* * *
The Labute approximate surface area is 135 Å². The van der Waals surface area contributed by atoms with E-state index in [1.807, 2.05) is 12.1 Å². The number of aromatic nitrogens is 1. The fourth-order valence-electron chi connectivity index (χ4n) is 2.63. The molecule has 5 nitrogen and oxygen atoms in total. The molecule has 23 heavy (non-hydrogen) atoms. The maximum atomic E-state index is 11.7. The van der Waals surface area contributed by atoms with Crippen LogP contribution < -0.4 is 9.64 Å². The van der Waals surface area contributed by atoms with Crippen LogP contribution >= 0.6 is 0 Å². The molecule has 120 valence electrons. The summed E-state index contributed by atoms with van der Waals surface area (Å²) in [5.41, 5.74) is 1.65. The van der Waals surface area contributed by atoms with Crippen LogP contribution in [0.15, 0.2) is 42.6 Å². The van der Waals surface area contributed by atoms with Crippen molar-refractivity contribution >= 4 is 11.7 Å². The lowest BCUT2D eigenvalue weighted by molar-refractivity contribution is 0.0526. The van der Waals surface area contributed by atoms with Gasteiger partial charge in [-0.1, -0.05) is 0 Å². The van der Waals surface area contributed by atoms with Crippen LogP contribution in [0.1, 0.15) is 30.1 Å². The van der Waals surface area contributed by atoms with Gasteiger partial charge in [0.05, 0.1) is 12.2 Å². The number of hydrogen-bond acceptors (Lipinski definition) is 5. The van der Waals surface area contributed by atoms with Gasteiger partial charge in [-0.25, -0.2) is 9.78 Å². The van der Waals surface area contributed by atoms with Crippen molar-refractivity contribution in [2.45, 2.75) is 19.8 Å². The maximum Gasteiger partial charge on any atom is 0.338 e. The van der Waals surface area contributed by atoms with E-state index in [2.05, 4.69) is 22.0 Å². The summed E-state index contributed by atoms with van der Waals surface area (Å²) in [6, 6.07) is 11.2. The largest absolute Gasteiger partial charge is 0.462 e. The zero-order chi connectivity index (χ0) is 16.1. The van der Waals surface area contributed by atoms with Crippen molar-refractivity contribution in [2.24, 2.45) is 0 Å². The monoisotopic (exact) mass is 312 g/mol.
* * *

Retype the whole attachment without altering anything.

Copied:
The Labute approximate surface area is 135 Å². The van der Waals surface area contributed by atoms with E-state index in [1.807, 2.05) is 12.1 Å². The number of aromatic nitrogens is 1. The fourth-order valence-electron chi connectivity index (χ4n) is 2.63. The molecule has 5 nitrogen and oxygen atoms in total. The molecule has 23 heavy (non-hydrogen) atoms. The maximum atomic E-state index is 11.7. The van der Waals surface area contributed by atoms with Crippen LogP contribution < -0.4 is 9.64 Å². The van der Waals surface area contributed by atoms with Crippen LogP contribution >= 0.6 is 0 Å². The molecule has 120 valence electrons. The summed E-state index contributed by atoms with van der Waals surface area (Å²) in [5.41, 5.74) is 1.65. The van der Waals surface area contributed by atoms with Crippen LogP contribution in [0.15, 0.2) is 42.6 Å². The van der Waals surface area contributed by atoms with Crippen molar-refractivity contribution >= 4 is 11.7 Å². The lowest BCUT2D eigenvalue weighted by molar-refractivity contribution is 0.0526. The van der Waals surface area contributed by atoms with Gasteiger partial charge in [-0.1, -0.05) is 0 Å². The van der Waals surface area contributed by atoms with Crippen LogP contribution in [0.1, 0.15) is 30.1 Å². The van der Waals surface area contributed by atoms with Gasteiger partial charge in [0.05, 0.1) is 12.2 Å². The number of hydrogen-bond acceptors (Lipinski definition) is 5. The van der Waals surface area contributed by atoms with Gasteiger partial charge in [-0.25, -0.2) is 9.78 Å². The van der Waals surface area contributed by atoms with Crippen molar-refractivity contribution in [2.45, 2.75) is 19.8 Å². The maximum Gasteiger partial charge on any atom is 0.338 e. The van der Waals surface area contributed by atoms with E-state index in [2.05, 4.69) is 22.0 Å². The summed E-state index contributed by atoms with van der Waals surface area (Å²) in [6, 6.07) is 11.2. The largest absolute Gasteiger partial charge is 0.462 e. The zero-order chi connectivity index (χ0) is 16.1. The van der Waals surface area contributed by atoms with Crippen molar-refractivity contribution in [2.24, 2.45) is 0 Å². The monoisotopic (exact) mass is 312 g/mol.